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Food Safety HACCP & EU

Food Safety HACCP & EU

What is HACCP?

Hazard Analysis and Critical Control Points (HACCP) is a system meant to ensure that food products are not a risk to human health. It is a tool to assess hazards and establish control systems that focuses on prevention.

Interestingly NASA developed and used the approach for production of safe foods for manned space flights.

Procedures based on HACCP principles are mandatory for most business operators placing food or feed on the EU market. Since 1998 it has been a legal requirement for all food businesses in Ireland to have a food safety management system based on the principles of HACCP.

Importance of Food Safety HACCP training in the workplace

EU Legislation Covering Food Hygiene

EU food law places full responsibility for safe food on the food business operators. In accordance with EU law all food businesses are, therefore, obliged to implement own-check systems. This own-check system must build on the principles of HACCP.

The specific pieces of legislation which cover this are Regulation (EC) 852/2004 and Regulation (EC) 853/2004.

The following principles are covered under these hygiene rules:



Who must be trained in HACCP?


Food handlers must be supervised, and also instructed and/or trained in food hygiene based on the level of activity they are involved in.


If you are responsible for your business’s HACCP system then you must undertake adequate training in the application of HACCP principles.


You can learn how to develop and implement an effective food safety system, incorporating Hazard Analysis Critical Control Point (HACCP) via online learning giving certification which is recognised nationally by employers and environmental health officers.


To effectively safeguard your business today, talk to Cormac or Shane on 01 278 1938. 

Food Labelling in Ireland

Food labelling contains information provided by food businesses about their products . It covers all food that is sold to the consumer directly as well as food sold to cafés, restaurants and other catering establishments.

If you are a food provider it is vital that you are up to date with labelling regulations. Currently in Ireland more and more food is bought pre-packaged from shops and supermarkets so accurate and useful labelling on food products is now more essential then ever. Food labels have two purposes: to meet legal obligations by providing information such as the name of food, ingredients, use-by dates and storage conditions, and nutritional information on calorie content and key components such as sugar, fat and protein.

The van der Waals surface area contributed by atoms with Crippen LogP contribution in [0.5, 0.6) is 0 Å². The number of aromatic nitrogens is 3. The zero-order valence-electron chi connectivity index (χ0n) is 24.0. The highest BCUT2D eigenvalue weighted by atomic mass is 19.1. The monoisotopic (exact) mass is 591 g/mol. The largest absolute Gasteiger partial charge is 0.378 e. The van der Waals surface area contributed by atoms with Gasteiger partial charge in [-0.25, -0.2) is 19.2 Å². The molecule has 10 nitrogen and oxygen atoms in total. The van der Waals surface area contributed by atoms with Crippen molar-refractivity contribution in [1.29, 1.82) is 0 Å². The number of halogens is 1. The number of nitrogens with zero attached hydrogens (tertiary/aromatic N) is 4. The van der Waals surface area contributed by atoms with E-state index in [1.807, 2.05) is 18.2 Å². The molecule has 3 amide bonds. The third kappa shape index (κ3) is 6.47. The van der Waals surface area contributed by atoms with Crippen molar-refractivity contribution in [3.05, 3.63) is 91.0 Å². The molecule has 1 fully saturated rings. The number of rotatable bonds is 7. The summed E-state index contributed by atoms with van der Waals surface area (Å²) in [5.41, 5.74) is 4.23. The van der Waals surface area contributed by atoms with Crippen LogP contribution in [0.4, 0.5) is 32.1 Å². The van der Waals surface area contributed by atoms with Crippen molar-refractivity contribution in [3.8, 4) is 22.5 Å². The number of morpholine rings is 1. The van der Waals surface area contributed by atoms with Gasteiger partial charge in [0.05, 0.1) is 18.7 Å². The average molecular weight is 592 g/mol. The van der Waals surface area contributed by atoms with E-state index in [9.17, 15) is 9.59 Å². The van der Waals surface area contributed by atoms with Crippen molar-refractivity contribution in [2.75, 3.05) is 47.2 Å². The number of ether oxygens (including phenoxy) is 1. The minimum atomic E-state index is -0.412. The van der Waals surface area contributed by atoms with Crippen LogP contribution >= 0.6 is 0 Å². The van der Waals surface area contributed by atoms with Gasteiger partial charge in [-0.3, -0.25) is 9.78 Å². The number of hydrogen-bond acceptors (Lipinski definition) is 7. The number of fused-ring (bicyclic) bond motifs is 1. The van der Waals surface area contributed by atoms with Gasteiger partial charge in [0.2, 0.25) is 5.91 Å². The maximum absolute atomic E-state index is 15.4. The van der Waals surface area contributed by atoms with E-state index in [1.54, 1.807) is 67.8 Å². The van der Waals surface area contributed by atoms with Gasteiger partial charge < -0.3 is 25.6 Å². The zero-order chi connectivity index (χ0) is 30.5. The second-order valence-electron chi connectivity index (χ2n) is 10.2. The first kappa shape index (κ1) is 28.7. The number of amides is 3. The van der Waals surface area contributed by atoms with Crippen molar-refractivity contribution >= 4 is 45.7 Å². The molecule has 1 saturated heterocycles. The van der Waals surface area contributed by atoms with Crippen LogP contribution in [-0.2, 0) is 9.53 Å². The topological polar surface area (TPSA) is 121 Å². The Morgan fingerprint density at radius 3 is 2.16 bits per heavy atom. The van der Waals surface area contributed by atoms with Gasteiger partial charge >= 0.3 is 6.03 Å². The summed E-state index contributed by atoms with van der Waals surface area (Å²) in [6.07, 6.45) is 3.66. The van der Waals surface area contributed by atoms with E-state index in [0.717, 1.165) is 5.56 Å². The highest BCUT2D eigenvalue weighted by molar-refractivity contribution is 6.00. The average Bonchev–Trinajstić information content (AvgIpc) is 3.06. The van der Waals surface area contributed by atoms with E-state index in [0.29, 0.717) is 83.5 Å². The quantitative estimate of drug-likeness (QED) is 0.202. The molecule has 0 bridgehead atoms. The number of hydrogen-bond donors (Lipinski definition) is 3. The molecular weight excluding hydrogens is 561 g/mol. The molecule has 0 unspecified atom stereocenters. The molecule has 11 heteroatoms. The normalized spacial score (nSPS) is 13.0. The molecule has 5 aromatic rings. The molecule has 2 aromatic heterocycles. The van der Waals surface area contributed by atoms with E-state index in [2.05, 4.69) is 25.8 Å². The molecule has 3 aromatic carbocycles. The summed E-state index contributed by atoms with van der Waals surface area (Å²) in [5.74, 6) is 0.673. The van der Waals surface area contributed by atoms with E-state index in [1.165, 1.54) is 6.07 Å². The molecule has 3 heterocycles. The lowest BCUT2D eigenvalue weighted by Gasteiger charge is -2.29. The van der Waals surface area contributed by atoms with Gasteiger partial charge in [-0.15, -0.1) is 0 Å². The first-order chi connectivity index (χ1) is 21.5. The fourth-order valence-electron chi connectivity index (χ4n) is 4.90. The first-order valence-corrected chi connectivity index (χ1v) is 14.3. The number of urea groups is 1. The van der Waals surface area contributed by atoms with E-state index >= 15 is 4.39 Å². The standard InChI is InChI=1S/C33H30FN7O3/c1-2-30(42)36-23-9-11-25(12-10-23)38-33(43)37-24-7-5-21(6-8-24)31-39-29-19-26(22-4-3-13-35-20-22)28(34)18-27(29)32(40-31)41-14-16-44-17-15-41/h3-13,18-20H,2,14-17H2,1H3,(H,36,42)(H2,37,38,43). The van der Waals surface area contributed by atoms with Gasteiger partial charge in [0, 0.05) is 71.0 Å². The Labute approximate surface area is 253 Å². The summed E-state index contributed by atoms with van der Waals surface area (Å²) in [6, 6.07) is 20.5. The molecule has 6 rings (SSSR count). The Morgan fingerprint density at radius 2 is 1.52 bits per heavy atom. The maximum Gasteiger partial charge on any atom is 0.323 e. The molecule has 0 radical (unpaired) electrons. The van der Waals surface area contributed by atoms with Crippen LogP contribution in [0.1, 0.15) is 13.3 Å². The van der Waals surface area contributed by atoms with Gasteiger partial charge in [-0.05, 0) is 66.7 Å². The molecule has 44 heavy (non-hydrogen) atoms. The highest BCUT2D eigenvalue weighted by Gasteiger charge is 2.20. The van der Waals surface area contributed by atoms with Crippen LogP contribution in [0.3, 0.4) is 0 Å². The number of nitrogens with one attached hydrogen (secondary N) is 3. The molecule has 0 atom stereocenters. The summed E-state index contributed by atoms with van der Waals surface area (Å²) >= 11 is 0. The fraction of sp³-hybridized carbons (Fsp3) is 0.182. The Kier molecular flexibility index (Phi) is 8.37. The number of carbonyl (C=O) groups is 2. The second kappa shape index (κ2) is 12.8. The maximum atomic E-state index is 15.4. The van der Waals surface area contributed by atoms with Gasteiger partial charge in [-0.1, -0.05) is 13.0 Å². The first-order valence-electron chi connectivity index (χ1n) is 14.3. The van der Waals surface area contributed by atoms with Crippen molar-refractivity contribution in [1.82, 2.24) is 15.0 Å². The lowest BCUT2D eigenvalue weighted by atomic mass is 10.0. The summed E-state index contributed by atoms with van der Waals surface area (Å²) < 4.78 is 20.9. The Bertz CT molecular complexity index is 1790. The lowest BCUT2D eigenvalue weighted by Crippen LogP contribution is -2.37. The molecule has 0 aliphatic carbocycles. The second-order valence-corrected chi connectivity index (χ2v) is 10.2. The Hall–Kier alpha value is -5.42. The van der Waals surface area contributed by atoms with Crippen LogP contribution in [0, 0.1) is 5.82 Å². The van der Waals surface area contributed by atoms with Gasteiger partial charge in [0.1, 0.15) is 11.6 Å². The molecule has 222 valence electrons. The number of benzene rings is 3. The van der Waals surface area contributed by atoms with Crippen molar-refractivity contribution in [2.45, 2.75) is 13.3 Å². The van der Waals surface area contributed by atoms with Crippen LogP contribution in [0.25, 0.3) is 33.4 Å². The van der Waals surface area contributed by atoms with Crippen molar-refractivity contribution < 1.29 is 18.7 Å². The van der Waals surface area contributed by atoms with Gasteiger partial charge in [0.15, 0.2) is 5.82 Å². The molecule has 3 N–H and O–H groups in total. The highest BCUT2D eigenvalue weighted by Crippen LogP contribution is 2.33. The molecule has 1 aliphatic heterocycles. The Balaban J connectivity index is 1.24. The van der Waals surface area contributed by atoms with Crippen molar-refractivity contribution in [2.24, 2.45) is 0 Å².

Ireland’s food labelling laws arise almost exclusively from our EU membership. The rules are complex, but based entirely on the principle that consumers have the right to know.

Why is food labelling important?

Use by and best before by dates

Guidance so consumers are informed on the safety of the food. For example the ‘Use by date’ and the ‘best before date’. Perishable foods, judged from a microbiological point of view (such as cooked meat products, prepared foods and salads), display a ‘use by’ date on the package and should not be eaten after this date, as this could present a health risk. In addition, many foods display a ‘best before’ date, which gives an indication of the “minimum durability”, or the period during which the food retains its specific properties when properly stored.

Storage and preparation

Certain products require this information for the consumer. Storage instructions are required on certain food products in combination with the expiry date to ensure proper handling by consumers. Food poisoning bacteria such as Salmonella and Listeria can grow to levels that may cause illness if food is not stored correctly. These instructions may also indicate how to store the food once the package is opened (e.g., ‘Refrigerate after opening’).

Source – eufic

Allergy warnings

Checkout out our blog on Food Allergens and Your Food Business and Do you know what “The Big 8” food allergies are? where we discuss what the big 8 are and also the 14 allergens that must be declared under Irish legislation.

Do you work with Food? Our Management of Food Allergens course is a an excellent addition to either Food Safety HACCP Level 1 or 2.

Other Mandatory Information

(a) The energy value  and
(b) The amounts of fat, saturates, carbohydrate, sugars, protein and salt

The content of the mandatory nutrition declaration may be supplemented with an indication of the amounts of one or more of the following:

(a) Monounsaturates
(b) Polyunsaturates
(c) Polyols
(d) Starch
(e) Fibre
(f) Any of the vitamins or minerals listed in point 1 of Part A of Annex XIII to FIC, and present in significant amounts as defined in point 2 of Part A of Annex XIII to FI. Source – FSAI


If you have any furhter questions or are interested in learning more about food safety, please contact us on+353 1 693 1421 and we will be happy to help you!

Food Allergens and Your Food Business

Food Allergens When Eating out

Eating out is now a large part of life that many of us enjoy to do. Alot of people eat out every day for example:

From this sample list of occasions why people eat out, there needs to be a variety of food outlets to accommodate this. There are many kinds of food outlets from five star restaurants to hot dog stands and everything in between including sandwich bars, work canteens, fast food restaurants, functional catering, market stalls, supermarket deli counters, catering in institutions like hospitals and catering by childminders and child care organisations.

Allergies on the rise in Ireland

Hypersensitivity to food is on the rise. It’s now estimated that approximately 5pc of Irish children and 3pc of adults suffer from a food allergy. Twenty years ago, just 1pc of the population was affected. The level of severe reactions, requiring a trip to A&E, has also escalated.

“Rates of anaphylaxis attendance to hospital have also gone up – they have trebled in the last 20 years,” reveals Professor Jonathan Hourihane, professor of paediatrics in UCC and principal investigator in the UCC’s Infant Research Centre. “Death due to food allergy hasn’t increased, because it’s always rare, but food allergies are definitely more common these days.”


Cater to a variety of needs

People have a variety of food preferences and tastes that many of these outlets cater too. However you will miss out on a wide selection of people and sales if you don’t cater to people with food allergens.

As business we know that is costs less to keep a customer than it is to acquire a new one. If people come to your food business with family or friends they will have no reason to come back if you don’t cater to their needs.